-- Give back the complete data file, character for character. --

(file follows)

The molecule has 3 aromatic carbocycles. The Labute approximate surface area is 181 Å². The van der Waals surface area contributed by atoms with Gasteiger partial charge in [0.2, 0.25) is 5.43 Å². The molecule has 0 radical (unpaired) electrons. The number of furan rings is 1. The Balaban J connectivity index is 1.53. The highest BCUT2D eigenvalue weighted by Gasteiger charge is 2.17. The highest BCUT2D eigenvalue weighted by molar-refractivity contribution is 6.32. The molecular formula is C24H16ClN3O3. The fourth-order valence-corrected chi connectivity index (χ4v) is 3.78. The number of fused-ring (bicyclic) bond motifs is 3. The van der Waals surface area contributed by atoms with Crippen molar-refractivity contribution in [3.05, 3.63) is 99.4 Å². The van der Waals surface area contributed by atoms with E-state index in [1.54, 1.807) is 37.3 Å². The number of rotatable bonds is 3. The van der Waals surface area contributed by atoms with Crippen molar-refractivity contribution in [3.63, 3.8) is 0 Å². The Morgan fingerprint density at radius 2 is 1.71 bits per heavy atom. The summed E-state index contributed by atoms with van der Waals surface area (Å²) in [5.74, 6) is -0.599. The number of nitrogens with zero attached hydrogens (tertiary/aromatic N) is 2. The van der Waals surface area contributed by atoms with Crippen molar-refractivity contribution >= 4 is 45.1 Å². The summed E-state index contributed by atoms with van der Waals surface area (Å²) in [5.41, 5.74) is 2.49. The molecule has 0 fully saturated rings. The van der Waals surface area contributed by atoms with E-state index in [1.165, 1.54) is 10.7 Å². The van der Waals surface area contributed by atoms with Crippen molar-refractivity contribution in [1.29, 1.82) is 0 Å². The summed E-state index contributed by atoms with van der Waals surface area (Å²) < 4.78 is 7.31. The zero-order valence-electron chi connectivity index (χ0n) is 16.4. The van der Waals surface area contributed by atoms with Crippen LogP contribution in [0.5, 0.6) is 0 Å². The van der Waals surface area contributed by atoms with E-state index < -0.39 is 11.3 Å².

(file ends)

The molecule has 3 aromatic carbocycles. The Labute approximate surface area is 181 Å². The van der Waals surface area contributed by atoms with Gasteiger partial charge in [0.2, 0.25) is 5.43 Å². The molecule has 0 radical (unpaired) electrons. The number of furan rings is 1. The Balaban J connectivity index is 1.53. The highest BCUT2D eigenvalue weighted by Gasteiger charge is 2.17. The highest BCUT2D eigenvalue weighted by molar-refractivity contribution is 6.32. The molecular formula is C24H16ClN3O3. The fourth-order valence-corrected chi connectivity index (χ4v) is 3.78. The number of fused-ring (bicyclic) bond motifs is 3. The van der Waals surface area contributed by atoms with Crippen molar-refractivity contribution in [3.05, 3.63) is 99.4 Å². The van der Waals surface area contributed by atoms with E-state index in [1.54, 1.807) is 37.3 Å². The number of rotatable bonds is 3. The van der Waals surface area contributed by atoms with Crippen molar-refractivity contribution in [3.63, 3.8) is 0 Å². The Morgan fingerprint density at radius 2 is 1.71 bits per heavy atom. The summed E-state index contributed by atoms with van der Waals surface area (Å²) in [5.74, 6) is -0.599. The number of nitrogens with zero attached hydrogens (tertiary/aromatic N) is 2. The van der Waals surface area contributed by atoms with Crippen molar-refractivity contribution >= 4 is 45.1 Å². The summed E-state index contributed by atoms with van der Waals surface area (Å²) in [5.41, 5.74) is 2.49. The molecule has 0 fully saturated rings. The van der Waals surface area contributed by atoms with E-state index in [1.165, 1.54) is 10.7 Å². The van der Waals surface area contributed by atoms with Crippen molar-refractivity contribution in [1.29, 1.82) is 0 Å². The summed E-state index contributed by atoms with van der Waals surface area (Å²) < 4.78 is 7.31. The zero-order valence-electron chi connectivity index (χ0n) is 16.4. The van der Waals surface area contributed by atoms with Crippen LogP contribution in [0.5, 0.6) is 0 Å². The van der Waals surface area contributed by atoms with E-state index < -0.39 is 11.3 Å².